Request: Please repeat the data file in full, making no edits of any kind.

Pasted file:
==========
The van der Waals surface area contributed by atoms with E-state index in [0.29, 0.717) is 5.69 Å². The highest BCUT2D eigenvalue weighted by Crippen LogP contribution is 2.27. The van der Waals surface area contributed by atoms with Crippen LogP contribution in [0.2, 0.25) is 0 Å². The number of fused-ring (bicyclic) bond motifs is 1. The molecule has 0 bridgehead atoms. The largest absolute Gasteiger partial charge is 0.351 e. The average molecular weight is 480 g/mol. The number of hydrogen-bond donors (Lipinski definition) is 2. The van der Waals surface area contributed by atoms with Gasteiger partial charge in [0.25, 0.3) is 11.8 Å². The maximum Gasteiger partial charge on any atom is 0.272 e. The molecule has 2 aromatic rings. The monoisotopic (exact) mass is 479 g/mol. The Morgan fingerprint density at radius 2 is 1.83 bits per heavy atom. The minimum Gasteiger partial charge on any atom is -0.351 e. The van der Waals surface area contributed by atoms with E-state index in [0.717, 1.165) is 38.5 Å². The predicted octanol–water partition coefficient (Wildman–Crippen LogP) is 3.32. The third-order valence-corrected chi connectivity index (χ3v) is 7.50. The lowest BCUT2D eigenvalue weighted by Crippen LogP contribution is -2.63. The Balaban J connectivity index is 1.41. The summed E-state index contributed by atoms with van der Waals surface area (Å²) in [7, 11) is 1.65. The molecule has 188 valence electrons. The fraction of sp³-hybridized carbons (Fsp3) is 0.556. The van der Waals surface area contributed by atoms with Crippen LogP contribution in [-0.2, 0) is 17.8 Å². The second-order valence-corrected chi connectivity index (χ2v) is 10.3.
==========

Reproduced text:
The van der Waals surface area contributed by atoms with E-state index in [0.29, 0.717) is 5.69 Å². The highest BCUT2D eigenvalue weighted by Crippen LogP contribution is 2.27. The van der Waals surface area contributed by atoms with Crippen LogP contribution in [0.2, 0.25) is 0 Å². The number of fused-ring (bicyclic) bond motifs is 1. The molecule has 0 bridgehead atoms. The largest absolute Gasteiger partial charge is 0.351 e. The average molecular weight is 480 g/mol. The number of hydrogen-bond donors (Lipinski definition) is 2. The van der Waals surface area contributed by atoms with Gasteiger partial charge in [0.25, 0.3) is 11.8 Å². The maximum Gasteiger partial charge on any atom is 0.272 e. The molecule has 2 aromatic rings. The monoisotopic (exact) mass is 479 g/mol. The Morgan fingerprint density at radius 2 is 1.83 bits per heavy atom. The minimum Gasteiger partial charge on any atom is -0.351 e. The van der Waals surface area contributed by atoms with E-state index in [0.717, 1.165) is 38.5 Å². The predicted octanol–water partition coefficient (Wildman–Crippen LogP) is 3.32. The third-order valence-corrected chi connectivity index (χ3v) is 7.50. The lowest BCUT2D eigenvalue weighted by Crippen LogP contribution is -2.63. The Balaban J connectivity index is 1.41. The summed E-state index contributed by atoms with van der Waals surface area (Å²) in [7, 11) is 1.65. The molecule has 188 valence electrons. The fraction of sp³-hybridized carbons (Fsp3) is 0.556. The van der Waals surface area contributed by atoms with Crippen LogP contribution in [-0.2, 0) is 17.8 Å². The second-order valence-corrected chi connectivity index (χ2v) is 10.3.